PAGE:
blog 210717 lockdown

Lockdowns are not easy. They’re inconvenient and stressful times for most people. Many people living with HIV are feeling we face a time of uncertainty and even isolation. Here in NSW as we head into an extended lockdown period, we suggest the following four ways to get through this time.

1. Take control over your wellbeing

Lockdowns are times when our sense of control feels less secure. It can help to take some time to reflect on the things you can control. Prioritising our own personal wellbeing or self-care offers a way to regain a sense of control over what’s happening. Build your own personal list of what it means to prioritise your own wellbeing by adding one thing a day to do for yourself. Whatever your ‘something’ is will be different to someone else’s.

This might be something as simple as choosing to take a warm shower or heating up some leftovers for an evening meal. It can be taking a walk around a local park; just being in a calm green environment can be helpful. Time spent moving your body, alone or with a friend, can also move your emotions and your mood. It can be as small as taking your mask off inside in your own home. Even though these might feel like activities you do all the time without much thought, the act of focusing on what you choose to do, and acknowledging these, reminds you that some things are entirely within your control.

2. Turn down the ‘noise’

The COVID-related news cycle is specifically created to keep people coming back to see if they’ve missed anything. Constantly being exposed to the hype, drama and uncertainty can be draining. While some of this news is super-important to hear, such as the latest NSW Health guidelines on what we can and can’t do, much of the alarmist and fear-based news at the moment are all forms of ‘click bait’.

Constantly exposing yourself to the drama, fears and speculation about the virus can be almost addictive. It raises your heartrate, blood pressure, and stress levels. Your mind can start spiralling off down a rabbit hole of ‘what ifs’.

Instead, be your own best friend and reduce your exposure to the feeds, images and ‘latest news’, especially on social media, TV, or radio for most of each day. Maybe allow yourself only a quick ten-minute check in each morning by reading information only from websites that end with or or other reliable news sources. In this way you’re not going to miss any really important piece of news you need to know, and your exposure to the flow of the news cycle is limited.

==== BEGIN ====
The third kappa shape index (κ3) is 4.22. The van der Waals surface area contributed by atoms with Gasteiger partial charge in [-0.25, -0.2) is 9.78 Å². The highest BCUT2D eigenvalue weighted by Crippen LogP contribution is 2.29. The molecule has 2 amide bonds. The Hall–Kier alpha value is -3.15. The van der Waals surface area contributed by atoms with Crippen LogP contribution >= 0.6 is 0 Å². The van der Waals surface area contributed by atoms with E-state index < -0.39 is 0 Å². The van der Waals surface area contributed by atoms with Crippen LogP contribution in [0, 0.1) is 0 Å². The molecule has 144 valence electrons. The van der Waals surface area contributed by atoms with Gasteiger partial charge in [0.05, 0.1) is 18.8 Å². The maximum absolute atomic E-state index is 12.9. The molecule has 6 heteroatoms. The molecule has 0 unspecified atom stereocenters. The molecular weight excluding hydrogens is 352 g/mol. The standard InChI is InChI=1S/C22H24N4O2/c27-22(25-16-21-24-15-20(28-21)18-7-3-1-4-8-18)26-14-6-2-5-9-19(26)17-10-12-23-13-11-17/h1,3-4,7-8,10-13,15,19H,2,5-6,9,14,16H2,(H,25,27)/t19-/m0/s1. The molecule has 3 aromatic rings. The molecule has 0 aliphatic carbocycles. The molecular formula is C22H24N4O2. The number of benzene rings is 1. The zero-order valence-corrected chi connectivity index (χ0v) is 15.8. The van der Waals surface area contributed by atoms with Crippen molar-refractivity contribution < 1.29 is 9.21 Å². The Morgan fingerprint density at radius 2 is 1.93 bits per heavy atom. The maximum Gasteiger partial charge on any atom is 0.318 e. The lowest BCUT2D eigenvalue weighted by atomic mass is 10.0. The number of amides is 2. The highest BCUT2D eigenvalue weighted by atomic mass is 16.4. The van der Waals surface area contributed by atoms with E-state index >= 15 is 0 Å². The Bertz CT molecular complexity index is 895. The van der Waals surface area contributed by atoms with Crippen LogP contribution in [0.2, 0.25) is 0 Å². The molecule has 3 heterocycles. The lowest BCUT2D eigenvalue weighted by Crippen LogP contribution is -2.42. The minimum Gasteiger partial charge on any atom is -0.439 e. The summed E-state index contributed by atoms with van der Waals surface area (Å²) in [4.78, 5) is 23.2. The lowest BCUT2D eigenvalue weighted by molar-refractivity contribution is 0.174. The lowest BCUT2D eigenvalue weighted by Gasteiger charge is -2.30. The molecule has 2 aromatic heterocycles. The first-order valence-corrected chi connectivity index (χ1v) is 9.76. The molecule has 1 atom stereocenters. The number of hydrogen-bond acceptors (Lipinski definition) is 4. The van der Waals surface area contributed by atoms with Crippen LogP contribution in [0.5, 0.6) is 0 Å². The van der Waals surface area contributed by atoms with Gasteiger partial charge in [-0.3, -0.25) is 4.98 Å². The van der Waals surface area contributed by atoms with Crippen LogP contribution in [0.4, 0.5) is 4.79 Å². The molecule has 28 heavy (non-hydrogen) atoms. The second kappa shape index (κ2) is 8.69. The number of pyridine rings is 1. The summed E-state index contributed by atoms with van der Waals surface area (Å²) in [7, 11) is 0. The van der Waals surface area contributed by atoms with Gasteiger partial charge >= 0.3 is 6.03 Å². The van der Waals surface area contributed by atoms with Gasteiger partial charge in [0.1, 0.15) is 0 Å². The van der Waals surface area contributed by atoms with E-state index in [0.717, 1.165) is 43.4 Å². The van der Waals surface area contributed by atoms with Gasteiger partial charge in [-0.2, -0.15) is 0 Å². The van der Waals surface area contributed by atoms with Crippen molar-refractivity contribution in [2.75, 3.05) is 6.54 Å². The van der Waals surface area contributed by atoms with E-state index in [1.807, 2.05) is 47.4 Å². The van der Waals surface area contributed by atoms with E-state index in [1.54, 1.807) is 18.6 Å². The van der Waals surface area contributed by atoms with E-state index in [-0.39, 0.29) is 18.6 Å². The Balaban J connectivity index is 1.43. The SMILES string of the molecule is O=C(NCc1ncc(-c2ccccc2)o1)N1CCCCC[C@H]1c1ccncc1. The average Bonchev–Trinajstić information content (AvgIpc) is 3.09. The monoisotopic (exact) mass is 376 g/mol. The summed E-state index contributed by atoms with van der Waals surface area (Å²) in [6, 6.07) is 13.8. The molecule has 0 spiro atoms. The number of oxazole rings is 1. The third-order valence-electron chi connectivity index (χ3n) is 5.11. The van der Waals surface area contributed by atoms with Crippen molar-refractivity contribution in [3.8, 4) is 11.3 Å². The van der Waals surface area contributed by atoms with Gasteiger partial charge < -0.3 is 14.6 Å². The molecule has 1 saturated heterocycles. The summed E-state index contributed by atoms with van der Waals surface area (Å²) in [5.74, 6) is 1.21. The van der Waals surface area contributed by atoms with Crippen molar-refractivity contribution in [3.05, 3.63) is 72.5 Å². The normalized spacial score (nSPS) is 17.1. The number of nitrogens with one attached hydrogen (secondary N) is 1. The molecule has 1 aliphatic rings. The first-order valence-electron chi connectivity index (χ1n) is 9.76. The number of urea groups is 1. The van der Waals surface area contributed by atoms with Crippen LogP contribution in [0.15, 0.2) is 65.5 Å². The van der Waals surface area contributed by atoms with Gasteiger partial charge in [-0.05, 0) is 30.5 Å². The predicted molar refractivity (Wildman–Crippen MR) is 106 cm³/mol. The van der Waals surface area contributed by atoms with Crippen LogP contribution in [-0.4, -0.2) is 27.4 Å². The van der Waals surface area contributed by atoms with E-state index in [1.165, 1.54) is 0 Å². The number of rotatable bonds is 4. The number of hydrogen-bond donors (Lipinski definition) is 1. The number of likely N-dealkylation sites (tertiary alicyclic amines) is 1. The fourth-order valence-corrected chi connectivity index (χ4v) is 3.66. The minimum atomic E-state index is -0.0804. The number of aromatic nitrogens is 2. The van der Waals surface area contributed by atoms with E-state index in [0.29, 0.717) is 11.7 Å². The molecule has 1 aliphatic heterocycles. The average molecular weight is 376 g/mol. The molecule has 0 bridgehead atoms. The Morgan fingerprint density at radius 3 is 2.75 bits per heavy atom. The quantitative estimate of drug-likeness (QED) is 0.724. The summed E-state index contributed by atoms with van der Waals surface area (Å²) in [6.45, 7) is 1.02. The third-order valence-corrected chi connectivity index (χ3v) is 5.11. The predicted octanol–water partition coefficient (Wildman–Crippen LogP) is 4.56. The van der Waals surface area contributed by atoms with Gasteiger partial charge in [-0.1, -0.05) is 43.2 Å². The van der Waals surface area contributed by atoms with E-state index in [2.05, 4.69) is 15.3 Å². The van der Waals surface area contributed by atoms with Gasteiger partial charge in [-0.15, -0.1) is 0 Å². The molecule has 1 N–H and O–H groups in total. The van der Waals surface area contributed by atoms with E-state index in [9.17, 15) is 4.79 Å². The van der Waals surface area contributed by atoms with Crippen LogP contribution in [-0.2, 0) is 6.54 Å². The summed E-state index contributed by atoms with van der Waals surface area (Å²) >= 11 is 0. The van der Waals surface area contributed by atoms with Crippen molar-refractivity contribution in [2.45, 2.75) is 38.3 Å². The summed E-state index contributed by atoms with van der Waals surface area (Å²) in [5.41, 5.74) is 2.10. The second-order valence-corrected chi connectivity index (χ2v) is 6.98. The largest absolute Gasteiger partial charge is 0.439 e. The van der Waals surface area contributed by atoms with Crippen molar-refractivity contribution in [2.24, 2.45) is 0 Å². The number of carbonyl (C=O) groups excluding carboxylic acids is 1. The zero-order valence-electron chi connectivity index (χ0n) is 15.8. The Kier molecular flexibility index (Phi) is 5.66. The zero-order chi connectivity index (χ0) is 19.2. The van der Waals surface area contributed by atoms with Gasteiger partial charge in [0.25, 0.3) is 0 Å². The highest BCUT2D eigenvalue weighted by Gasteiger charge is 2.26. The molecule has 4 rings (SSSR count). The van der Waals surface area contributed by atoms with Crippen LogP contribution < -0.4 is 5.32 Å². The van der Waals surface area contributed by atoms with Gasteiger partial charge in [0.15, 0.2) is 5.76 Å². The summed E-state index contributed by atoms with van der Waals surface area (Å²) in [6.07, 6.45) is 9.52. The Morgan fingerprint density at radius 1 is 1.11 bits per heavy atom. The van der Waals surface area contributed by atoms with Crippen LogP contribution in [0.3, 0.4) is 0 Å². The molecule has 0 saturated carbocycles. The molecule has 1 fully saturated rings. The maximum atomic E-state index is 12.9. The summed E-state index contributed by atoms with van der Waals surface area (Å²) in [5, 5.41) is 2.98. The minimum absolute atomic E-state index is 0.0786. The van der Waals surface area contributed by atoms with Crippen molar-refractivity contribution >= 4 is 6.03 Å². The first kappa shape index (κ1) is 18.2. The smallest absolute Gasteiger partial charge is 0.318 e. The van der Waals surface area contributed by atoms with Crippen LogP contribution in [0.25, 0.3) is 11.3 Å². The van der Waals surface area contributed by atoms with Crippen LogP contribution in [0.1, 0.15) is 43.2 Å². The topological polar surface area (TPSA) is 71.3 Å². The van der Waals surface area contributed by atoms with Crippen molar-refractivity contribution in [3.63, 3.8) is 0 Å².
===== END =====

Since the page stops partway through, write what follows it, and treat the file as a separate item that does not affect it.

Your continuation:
3. ‘Don’t downplay what’s playing on your mind’

This handy saying from Beyond Blue is a good way to remind yourself and others that wellbeing starts with your mind. It’s important to reach out sooner rather than later for any support.

If COVID-19 or restrictions are bugging you or you’re finding your thoughts are cycling or repetitive, the Coronavirus Mental Wellbeing Support service might be just the thing. That’s a free Beyond Blue service you can call anytime day or night to have a chat on 1800 512 348.

Beyond Blue’s general support line is free on 1300 224 636 and can also link you up with trained mental health counsellors. If online chat is more your thing, then check out the Beyond Blue online chatline that opens at 1pm to midnight everyday. If you’re feeling overwhelmed, then their New Access service might be useful to you with six free sessions that are completely confidential. If you’re looking for a specifically GLBTI peer support line, Q-life is open from 3pm to midnight every day, either by phone or webchat.

If you notice you’re not feeling like yourself or you’re sleeping more or feeling mentally exhausted, please raise this with your GP. This could mean you’re eligible for up to 20 sessions each calendar year with a mental health professional such as a psychologist or counsellor. You can also call the NSW Mental Health Line on 1800 011 511 (available 24/7). Reaching out for this kind of support is a sign of strength and care for your own wellbeing.

4. Keep up your routines

We all have routines in our daily lives. For example, we tend to get up at a certain time, brush our teeth in a certain way, get ready for the day’s activities, and follow many other routines until we go to sleep at night.

Our emotional health is strongly affected by regular routines, which not only help to get us organised but also give us a sense of achievement and accomplishment. Think about the routines that are important to you and those around you, for example, family mealtimes or get-togethers with friends. See if you can find some clever and safe ways to keep up these routines or create new ones. You could call a friend or a family member at an agreed time, daily or once a week, to check in with each other. Another idea is having a meal once a week while on zoom together.

Our friends are usually the people we lean the most on when we need it. Over this lockdown, especially if your friends are also going through the same experience, spread out some of the ‘heavy lifting’. Sometimes that nameless faceless voice on the other end of a phone line can be hugely supportive. There’s a number of free support lines you can use to ‘talk it out’.

You’re probably hearing already hearing a lot of messages about staying active, eating right, and watching the drinks. Rather than getting swept up in all the ‘do’s’ and ‘don’ts’, if you can make your own personal wellbeing your main priority, usually everything else often falls into line with little extra effort. Doing the little things that contribute to your own wellbeing day by day can boost you for the long haul as these add up.

If you have other useful positive suggestions about getting through lockdown to add to this list, please email us on We’d love to hear them and even share them.

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